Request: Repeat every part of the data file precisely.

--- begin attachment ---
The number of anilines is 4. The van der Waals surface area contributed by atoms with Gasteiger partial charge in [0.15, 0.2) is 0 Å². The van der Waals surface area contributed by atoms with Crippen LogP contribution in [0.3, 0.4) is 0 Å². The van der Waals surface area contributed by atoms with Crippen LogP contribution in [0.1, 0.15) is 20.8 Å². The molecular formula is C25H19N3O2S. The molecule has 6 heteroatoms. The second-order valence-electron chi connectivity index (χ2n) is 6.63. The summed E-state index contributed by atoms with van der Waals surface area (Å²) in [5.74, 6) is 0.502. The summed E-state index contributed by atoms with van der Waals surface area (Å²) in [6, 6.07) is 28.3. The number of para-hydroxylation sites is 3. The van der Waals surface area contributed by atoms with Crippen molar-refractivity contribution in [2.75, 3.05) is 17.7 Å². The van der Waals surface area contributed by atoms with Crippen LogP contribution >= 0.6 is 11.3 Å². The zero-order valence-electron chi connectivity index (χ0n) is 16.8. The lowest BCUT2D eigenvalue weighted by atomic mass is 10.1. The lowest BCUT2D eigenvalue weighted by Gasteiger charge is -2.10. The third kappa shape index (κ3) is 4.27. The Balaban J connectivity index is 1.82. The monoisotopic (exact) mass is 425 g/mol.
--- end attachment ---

The number of anilines is 4. The van der Waals surface area contributed by atoms with Gasteiger partial charge in [0.15, 0.2) is 0 Å². The van der Waals surface area contributed by atoms with Crippen LogP contribution in [0.3, 0.4) is 0 Å². The van der Waals surface area contributed by atoms with Crippen LogP contribution in [0.1, 0.15) is 20.8 Å². The molecular formula is C25H19N3O2S. The molecule has 6 heteroatoms. The second-order valence-electron chi connectivity index (χ2n) is 6.63. The summed E-state index contributed by atoms with van der Waals surface area (Å²) in [5.74, 6) is 0.502. The summed E-state index contributed by atoms with van der Waals surface area (Å²) in [6, 6.07) is 28.3. The number of para-hydroxylation sites is 3. The van der Waals surface area contributed by atoms with Crippen molar-refractivity contribution in [2.75, 3.05) is 17.7 Å². The van der Waals surface area contributed by atoms with Crippen LogP contribution >= 0.6 is 11.3 Å². The zero-order valence-electron chi connectivity index (χ0n) is 16.8. The lowest BCUT2D eigenvalue weighted by atomic mass is 10.1. The lowest BCUT2D eigenvalue weighted by Gasteiger charge is -2.10. The third kappa shape index (κ3) is 4.27. The Balaban J connectivity index is 1.82. The monoisotopic (exact) mass is 425 g/mol.